Thermodynamics of forming a parallel DNA crossover.
ABSTRACT: The process of genetic recombination involves the formation of branched four-stranded DNA structures known as Holliday junctions. The Holliday junction is known to have an antiparallel orientation of its helices, i.e., the crossover occurs between strands of opposite polarity. Some intermediates in this process are known to involve two crossover sites, and these may involve crossovers between strands of identical polarity. Surprisingly, if a crossover occurs at every possible juxtaposition of backbones between parallel DNA double helices, the molecules form a paranemic structure with two helical domains, known as PX-DNA. Model PX-DNA molecules can be constructed from a variety of DNA molecules with five nucleotide pairs in the minor groove and six, seven or eight nucleotide pairs in the major groove. A topoisomer of the PX motif is the juxtaposed JX(1) molecule, wherein one crossover is missing between the two helical domains. The JX(1) molecule offers an outstanding baseline molecule with which to compare the PX molecule, so as to measure the thermodynamic cost of forming a crossover in a parallel molecule. We have made these measurements using calorimetric and ultraviolet hypochromicity methods, as well as denaturing gradient gel electrophoretic methods. The results suggest that in relaxed conditions, a system that meets the pairing requirements for PX-DNA would prefer to form the PX motif relative to juxtaposed molecules, particularly for the 6:5 structure.
Project description:Paranemic crossover (PX) DNA is a four-stranded coaxial DNA complex containing a central dyad axis that relates two flanking parallel double helices. The strands are held together exclusively by Watson-Crick base pairing. The key feature of the structure is that the two adjacent parallel DNA double helices form crossovers at every point possible. Hence, reciprocal crossover points flank the central dyad axis at every major or minor groove separation. This motif has been modeled and characterized in an oligonucleotide system; a minor groove separation of five nucleotide pairs and major groove separations of six, seven, or eight nucleotide pairs produce stable PX DNA molecules; a major groove separation of 9 nucleotide pairs is possible at low concentrations. Every strand undergoes a crossover every helical repeat (11, 12, 13, or 14 nucleotides), but the structural period of each strand corresponds to two helical repeats (22, 24, 26, or 28 nucleotides). Nondenaturing gel electrophoresis shows that the molecules are stable, forming well-behaved complexes. PX DNA can be produced from closed dumbbells, demonstrating that the molecule is paranemic. Ferguson analysis indicates that the molecules are similar in shape to DNA double crossover molecules. Circular dichroism spectra are consistent with B-form DNA. Thermal transition profiles suggest a premelting transition in each of the molecules. Hydroxyl radical autofootprinting analysis confirms that there is a crossover point at each of the positions expected in the secondary structure. These molecules are generalized Holliday junctions.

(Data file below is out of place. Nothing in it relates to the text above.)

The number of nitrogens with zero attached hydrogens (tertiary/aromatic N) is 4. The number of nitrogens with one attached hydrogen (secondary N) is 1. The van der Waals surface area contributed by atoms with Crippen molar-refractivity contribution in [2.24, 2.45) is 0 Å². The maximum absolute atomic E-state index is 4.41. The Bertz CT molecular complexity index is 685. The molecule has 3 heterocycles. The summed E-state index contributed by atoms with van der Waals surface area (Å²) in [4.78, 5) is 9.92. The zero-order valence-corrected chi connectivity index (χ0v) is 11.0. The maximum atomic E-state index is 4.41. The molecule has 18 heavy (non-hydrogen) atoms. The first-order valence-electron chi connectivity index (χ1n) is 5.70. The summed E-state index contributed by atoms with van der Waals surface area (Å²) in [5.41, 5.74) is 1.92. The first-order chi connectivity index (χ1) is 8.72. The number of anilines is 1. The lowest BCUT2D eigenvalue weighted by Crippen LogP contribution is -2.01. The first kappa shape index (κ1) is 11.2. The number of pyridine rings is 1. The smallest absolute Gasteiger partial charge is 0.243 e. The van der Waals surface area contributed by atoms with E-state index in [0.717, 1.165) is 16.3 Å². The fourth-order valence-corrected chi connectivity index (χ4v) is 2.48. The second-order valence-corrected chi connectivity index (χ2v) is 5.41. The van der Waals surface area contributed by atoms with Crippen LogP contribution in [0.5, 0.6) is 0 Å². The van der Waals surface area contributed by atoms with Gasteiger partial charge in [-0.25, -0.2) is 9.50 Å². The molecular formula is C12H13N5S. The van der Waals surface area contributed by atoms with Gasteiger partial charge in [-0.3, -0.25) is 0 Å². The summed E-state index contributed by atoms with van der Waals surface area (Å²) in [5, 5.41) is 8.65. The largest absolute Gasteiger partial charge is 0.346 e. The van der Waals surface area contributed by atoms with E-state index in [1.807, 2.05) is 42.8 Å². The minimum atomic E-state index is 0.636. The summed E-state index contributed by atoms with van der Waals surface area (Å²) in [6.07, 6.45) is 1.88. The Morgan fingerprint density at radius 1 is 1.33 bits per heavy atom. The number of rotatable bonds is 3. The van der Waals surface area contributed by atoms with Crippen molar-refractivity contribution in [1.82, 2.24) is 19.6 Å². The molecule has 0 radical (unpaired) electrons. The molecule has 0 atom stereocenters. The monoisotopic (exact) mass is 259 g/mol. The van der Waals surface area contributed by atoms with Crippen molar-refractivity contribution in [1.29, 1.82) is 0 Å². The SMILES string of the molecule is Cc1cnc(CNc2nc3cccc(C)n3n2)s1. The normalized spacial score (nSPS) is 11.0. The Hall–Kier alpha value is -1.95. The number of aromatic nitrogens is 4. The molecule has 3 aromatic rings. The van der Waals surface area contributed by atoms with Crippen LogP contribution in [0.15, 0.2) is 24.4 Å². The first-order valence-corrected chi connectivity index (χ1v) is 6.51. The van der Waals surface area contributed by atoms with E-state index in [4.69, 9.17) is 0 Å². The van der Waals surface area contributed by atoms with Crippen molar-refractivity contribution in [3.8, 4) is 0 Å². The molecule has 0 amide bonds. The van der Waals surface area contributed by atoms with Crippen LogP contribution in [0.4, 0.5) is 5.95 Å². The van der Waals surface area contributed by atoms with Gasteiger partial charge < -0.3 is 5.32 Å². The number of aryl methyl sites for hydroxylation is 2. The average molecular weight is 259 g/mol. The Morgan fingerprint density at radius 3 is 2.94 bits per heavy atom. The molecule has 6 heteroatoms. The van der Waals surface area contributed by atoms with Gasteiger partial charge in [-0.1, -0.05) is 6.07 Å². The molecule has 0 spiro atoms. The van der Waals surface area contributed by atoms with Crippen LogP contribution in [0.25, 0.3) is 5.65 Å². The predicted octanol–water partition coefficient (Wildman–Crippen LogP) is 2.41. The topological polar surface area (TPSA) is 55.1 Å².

Project description:Reciprocating devices are key features in macroscopic machines. We have adapted the DNA PX-JX(2) device to a reciprocal format. The PX-JX(2) device is a robust sequence-dependent nanomachine, whose state is established by a pair of control strands that set it to be either in the PX state or in the JX(2) state. The two states differ by a half-turn rotation between their ends. Here we report the construction of a pair of reciprocal PX-JX(2) devices, wherein the control strands leading to the PX state in one device lead to the JX(2) state in the other device and vice versa. The formation, transformation, and reciprocal motions of these two device systems are confirmed using gel electrophoresis and atomic force microscopy. This system is likely to be of use for molecular robotic applications where reciprocal motions are of value in addition its inherent contribution to molecular choreography and molecular aesthetics.